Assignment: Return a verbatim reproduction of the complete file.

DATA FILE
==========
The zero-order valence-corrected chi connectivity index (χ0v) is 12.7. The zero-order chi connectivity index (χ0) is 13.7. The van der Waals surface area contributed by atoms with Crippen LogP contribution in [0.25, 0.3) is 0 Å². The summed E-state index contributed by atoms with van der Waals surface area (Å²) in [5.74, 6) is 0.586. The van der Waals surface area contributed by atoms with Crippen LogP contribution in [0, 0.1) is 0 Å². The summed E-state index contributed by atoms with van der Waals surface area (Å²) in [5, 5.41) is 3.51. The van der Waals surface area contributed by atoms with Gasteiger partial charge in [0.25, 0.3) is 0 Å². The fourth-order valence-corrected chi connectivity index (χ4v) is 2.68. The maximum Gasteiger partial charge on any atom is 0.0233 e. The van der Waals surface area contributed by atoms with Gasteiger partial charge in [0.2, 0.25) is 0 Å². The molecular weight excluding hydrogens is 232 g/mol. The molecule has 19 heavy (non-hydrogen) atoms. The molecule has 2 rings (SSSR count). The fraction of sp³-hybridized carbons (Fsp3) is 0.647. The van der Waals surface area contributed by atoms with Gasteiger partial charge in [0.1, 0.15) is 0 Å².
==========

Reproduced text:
The zero-order valence-corrected chi connectivity index (χ0v) is 12.7. The zero-order chi connectivity index (χ0) is 13.7. The van der Waals surface area contributed by atoms with Crippen LogP contribution in [0.25, 0.3) is 0 Å². The summed E-state index contributed by atoms with van der Waals surface area (Å²) in [5.74, 6) is 0.586. The van der Waals surface area contributed by atoms with Crippen LogP contribution in [0, 0.1) is 0 Å². The summed E-state index contributed by atoms with van der Waals surface area (Å²) in [5, 5.41) is 3.51. The van der Waals surface area contributed by atoms with Gasteiger partial charge in [0.25, 0.3) is 0 Å². The fourth-order valence-corrected chi connectivity index (χ4v) is 2.68. The maximum Gasteiger partial charge on any atom is 0.0233 e. The van der Waals surface area contributed by atoms with Gasteiger partial charge in [0.2, 0.25) is 0 Å². The molecular weight excluding hydrogens is 232 g/mol. The molecule has 19 heavy (non-hydrogen) atoms. The molecule has 2 rings (SSSR count). The fraction of sp³-hybridized carbons (Fsp3) is 0.647. The van der Waals surface area contributed by atoms with Gasteiger partial charge in [0.1, 0.15) is 0 Å².